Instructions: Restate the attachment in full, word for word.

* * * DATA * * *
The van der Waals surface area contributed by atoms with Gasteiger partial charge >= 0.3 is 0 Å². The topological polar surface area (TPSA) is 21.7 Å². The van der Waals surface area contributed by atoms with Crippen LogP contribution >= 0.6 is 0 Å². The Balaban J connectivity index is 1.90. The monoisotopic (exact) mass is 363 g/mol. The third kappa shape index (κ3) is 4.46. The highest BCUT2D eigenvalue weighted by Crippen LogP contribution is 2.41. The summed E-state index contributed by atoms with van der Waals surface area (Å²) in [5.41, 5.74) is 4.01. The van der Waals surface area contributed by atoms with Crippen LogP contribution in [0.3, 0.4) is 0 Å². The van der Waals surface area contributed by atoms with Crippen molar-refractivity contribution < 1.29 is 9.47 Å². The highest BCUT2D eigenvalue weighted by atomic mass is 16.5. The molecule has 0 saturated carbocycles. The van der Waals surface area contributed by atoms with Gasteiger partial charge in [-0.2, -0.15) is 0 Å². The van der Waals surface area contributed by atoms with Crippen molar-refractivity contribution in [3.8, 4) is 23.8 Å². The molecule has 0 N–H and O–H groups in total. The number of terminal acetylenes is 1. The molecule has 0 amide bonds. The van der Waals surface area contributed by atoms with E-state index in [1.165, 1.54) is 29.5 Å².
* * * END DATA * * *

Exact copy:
The van der Waals surface area contributed by atoms with Gasteiger partial charge >= 0.3 is 0 Å². The topological polar surface area (TPSA) is 21.7 Å². The van der Waals surface area contributed by atoms with Crippen LogP contribution >= 0.6 is 0 Å². The Balaban J connectivity index is 1.90. The monoisotopic (exact) mass is 363 g/mol. The third kappa shape index (κ3) is 4.46. The highest BCUT2D eigenvalue weighted by Crippen LogP contribution is 2.41. The summed E-state index contributed by atoms with van der Waals surface area (Å²) in [5.41, 5.74) is 4.01. The van der Waals surface area contributed by atoms with Crippen LogP contribution in [0.3, 0.4) is 0 Å². The van der Waals surface area contributed by atoms with Crippen molar-refractivity contribution < 1.29 is 9.47 Å². The highest BCUT2D eigenvalue weighted by atomic mass is 16.5. The molecule has 0 saturated carbocycles. The van der Waals surface area contributed by atoms with Gasteiger partial charge in [-0.2, -0.15) is 0 Å². The van der Waals surface area contributed by atoms with Crippen molar-refractivity contribution in [3.8, 4) is 23.8 Å². The molecule has 0 N–H and O–H groups in total. The number of terminal acetylenes is 1. The molecule has 0 amide bonds. The van der Waals surface area contributed by atoms with E-state index in [1.165, 1.54) is 29.5 Å².